We consider in this article whether the use of Standing Dispute Boards could bring merits in and be adopted by the UK construction industry, and, if so, would this require amending the legislation in force.
What are standing Dispute Boards?
Dispute Boards in construction are bodies created by contract and composed of independent and impartial persons1. In their standing mode, they are intended to operate from the outset and throughout the whole period of the contract, ‘not only to resolve disputes but also, if at all possible, to prevent them from happening’2. They become part of the project administration3, and help the parties avoid or overcome any disagreements or disputes that arise during the implementation of the contract4. They are a relatively new concept of dispute avoidance and resolution in major construction contracts, with a recognized pioneer experience being 40 years ago on the Eisenhower Memorial Tunnel project in the USA5. This was developed in order to address the deleterious effect of claims, disputes, and litigation upon the efficiency of the construction process, leading to rapidly escalating costs6.
Since then, recourse to Dispute Boards appears highly popular in the USA, with several thousand projects recorded using those7. As the success of this process became more apparent, it greatly expanded in North America as well as throughout the world8, in particular with its use under FIDIC forms of Contract and by some International Financing Institutions9.
At the time Dispute Boards started to develop internationally, England and Wales introduced statutory adjudication of construction disputes through the Housing Grants, Construction and Regeneration Act (HGCRA) 1996, later amended by the Local Democracy, Economic Development and Construction Act (LDEDCA) 2009, with the underlying Parliament intention to introduce a ‘speedy mechanism for settling disputes in construction contracts on a provisional interim basis’, as put forward by (as he then was) Justice Dyson in Macob Civil Engineering Ltd v Morrison Construction Ltd10, who further commented in 201111 that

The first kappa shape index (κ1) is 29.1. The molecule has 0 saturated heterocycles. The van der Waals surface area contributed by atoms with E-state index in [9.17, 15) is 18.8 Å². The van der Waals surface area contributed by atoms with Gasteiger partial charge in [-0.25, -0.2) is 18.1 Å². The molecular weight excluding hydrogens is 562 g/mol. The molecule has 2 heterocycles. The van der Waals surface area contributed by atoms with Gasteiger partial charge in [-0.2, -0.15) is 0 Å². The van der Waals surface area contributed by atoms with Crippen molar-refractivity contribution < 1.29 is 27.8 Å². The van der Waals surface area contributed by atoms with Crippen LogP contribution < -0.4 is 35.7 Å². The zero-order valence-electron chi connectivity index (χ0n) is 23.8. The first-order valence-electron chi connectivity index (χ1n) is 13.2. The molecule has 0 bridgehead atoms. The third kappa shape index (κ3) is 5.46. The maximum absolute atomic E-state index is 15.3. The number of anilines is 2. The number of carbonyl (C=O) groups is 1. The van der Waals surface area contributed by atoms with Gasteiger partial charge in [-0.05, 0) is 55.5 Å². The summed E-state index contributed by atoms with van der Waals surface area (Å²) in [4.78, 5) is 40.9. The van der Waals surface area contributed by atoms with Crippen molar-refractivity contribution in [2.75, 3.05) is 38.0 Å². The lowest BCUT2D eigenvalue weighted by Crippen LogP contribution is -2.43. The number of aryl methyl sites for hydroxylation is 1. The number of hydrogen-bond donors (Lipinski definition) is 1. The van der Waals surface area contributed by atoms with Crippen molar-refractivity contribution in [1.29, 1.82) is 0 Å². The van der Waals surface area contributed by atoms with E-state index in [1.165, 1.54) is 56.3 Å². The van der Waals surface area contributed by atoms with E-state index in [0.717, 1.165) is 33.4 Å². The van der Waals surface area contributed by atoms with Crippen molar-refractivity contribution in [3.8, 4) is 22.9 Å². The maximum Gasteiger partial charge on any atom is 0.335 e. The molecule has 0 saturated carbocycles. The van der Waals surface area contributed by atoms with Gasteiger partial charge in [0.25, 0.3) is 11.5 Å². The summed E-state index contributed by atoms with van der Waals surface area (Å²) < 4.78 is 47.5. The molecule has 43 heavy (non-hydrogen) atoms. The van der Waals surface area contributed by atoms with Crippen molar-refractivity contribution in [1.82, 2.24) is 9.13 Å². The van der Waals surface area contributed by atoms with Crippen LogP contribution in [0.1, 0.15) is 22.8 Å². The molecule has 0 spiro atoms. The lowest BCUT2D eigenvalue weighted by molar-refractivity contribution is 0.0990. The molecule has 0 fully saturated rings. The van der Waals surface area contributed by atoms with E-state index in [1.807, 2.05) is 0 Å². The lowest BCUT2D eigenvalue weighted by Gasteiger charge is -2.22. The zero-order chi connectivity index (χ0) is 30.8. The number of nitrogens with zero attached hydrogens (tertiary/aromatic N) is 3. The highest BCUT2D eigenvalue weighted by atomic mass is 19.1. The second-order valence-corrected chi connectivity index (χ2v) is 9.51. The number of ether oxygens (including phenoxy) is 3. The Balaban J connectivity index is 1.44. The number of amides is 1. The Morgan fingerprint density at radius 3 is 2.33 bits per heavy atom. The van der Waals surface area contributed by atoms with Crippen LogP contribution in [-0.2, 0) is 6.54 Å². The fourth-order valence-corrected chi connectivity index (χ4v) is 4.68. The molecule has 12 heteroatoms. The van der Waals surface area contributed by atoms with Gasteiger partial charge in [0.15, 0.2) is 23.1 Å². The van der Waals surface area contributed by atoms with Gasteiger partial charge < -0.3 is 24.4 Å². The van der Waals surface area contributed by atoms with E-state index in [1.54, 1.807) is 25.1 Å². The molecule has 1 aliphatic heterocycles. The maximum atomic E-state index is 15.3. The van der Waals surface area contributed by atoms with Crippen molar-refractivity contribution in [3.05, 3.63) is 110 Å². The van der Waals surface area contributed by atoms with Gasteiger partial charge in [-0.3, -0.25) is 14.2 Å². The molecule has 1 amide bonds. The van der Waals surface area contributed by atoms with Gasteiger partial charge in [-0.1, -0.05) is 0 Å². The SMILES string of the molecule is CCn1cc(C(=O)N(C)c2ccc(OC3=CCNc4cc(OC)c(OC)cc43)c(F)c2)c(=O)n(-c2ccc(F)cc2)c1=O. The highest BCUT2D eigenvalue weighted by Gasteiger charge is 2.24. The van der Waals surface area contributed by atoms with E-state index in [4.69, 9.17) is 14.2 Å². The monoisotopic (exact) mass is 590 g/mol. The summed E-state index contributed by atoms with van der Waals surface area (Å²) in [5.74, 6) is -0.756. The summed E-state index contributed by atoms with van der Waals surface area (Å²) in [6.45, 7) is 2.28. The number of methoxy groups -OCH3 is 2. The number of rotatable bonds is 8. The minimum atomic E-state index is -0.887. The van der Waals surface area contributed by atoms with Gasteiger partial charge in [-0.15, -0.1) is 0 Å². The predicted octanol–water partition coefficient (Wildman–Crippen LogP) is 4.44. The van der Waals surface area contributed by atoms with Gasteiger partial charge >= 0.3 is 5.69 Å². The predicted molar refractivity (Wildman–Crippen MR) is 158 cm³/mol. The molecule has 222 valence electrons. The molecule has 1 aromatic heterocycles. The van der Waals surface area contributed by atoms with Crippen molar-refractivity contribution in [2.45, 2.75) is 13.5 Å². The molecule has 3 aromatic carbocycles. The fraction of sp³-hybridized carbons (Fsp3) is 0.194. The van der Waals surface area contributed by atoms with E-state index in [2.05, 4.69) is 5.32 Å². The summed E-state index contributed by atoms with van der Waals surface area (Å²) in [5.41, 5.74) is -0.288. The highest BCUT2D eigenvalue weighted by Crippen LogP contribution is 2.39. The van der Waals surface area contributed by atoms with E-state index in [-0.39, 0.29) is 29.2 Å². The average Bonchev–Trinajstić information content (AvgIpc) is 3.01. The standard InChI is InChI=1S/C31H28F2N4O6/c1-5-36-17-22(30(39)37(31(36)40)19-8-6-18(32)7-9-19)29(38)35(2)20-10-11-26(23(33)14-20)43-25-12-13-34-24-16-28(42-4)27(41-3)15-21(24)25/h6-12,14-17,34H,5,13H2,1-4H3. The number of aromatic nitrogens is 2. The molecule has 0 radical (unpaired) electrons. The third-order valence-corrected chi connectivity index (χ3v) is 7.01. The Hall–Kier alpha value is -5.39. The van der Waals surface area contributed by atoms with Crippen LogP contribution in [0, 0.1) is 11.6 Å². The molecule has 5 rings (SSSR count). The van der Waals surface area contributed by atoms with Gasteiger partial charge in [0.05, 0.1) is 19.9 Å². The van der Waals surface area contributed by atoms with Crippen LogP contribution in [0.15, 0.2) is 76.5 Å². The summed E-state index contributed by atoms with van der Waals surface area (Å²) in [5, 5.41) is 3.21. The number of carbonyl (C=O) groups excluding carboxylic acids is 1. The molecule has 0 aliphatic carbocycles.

…There was a public interest in claimants obtaining a swift decision from an
adjudicator that was binding until the dispute could be finally resolved.
Dispute Boards and England and Wales statutory adjudication appear to share similar foundations: combatting the negative time and cost effect of protracted and unresolved disputes. But have they addressed this issue in similar terms, and if so to what extent? Do Dispute Boards bring additional benefits to statutory adjudication and should they be adopted in England and Wales, at least on major projects? And if so, would this require amending the legislation currently in force?Download the article
(1) Chern (2015), 4.
(2) Bunni (2005), 599.
(3) Chern (n 1), 4.
(4) International Chamber of Commerce , Dispute Board Rules (2015), 2.
(5) Dispute Review Board Foundation, DRBF Practices and Procedures Manual, ch 1.1.
(6) DRBF (n 5), ch 1.1.
(7) Mastin (2013).
(8) DRBF (n 5) ch 1.1.
(9) Gould (2011).
(10)  B.L.R. 93 (TCC) .
(11) Dyson (2011), 14.